Monday, 4 October 2010


I know I've written about the subject of my last post quite a bit in the past, but it seems to be a theme that keeps recurring. I think when I wrote about it at the beginning of the summer, I was taking 'non-action' too literally. At that time I felt a need to actually stop trying to do anything at all; to stop trying to make paintings for a while.

I think that can make new things happen. This time though, when I chanced upon another discussion of non-action, this time in a book about Tai Chi, I find myself in a very different position. I'm now relieved to be regularly doing without question; to be doing gently and naturally, pulled back time and time again, rather than pushing and trying. Liberated, perhaps, by just experimenting with materials, instead of trying to actually make images.

I've been trying to find a way to use acrylic paint that will work for me. I hate the stuff, mostly. Shiny, plasticky, drying in seconds to an invincible hard line. Thinned down it breaks up, and not in ways I find appealing. Thick it shows brushmarks, which I have no interest in. On acrylic paper the fake canvas makes a texture I hate. On paper it seems to go kind of muddy. The day before I was reading the Tai Chi book, I had finally given up and gone back to my gorgeous water colours. I think that's why the passage resonated. The minute that prussian blue flowed out from my watery brush, I felt something inside me let go. The marks that resulted spoke to me, were alive, promised possibilities. Instead of that dead plastic.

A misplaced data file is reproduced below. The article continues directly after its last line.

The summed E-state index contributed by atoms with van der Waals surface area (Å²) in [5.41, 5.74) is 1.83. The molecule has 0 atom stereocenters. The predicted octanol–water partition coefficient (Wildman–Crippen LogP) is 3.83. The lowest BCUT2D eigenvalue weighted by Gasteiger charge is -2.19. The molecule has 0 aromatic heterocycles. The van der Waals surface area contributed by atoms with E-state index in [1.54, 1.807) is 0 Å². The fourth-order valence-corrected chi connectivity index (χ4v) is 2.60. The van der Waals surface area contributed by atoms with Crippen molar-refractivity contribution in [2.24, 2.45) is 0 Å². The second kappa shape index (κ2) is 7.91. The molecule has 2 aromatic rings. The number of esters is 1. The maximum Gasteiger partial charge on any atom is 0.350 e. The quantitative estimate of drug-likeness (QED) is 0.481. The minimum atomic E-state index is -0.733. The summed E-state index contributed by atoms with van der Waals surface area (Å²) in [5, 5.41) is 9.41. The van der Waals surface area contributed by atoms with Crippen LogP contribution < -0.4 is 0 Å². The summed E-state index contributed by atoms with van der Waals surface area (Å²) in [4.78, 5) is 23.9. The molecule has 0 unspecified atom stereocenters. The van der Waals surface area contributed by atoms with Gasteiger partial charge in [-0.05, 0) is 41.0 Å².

Funny business, this painting lark. You might imagine that I'd be working away at 'improving my technique' or some other such thing. Actually, I'm squelching around in my bare feet deep in the mud of cobalt egg tempera (metaphorically speaking, you understand...). And I can't begin to tell you how deeply, existentially, satisfying that turns out to be.

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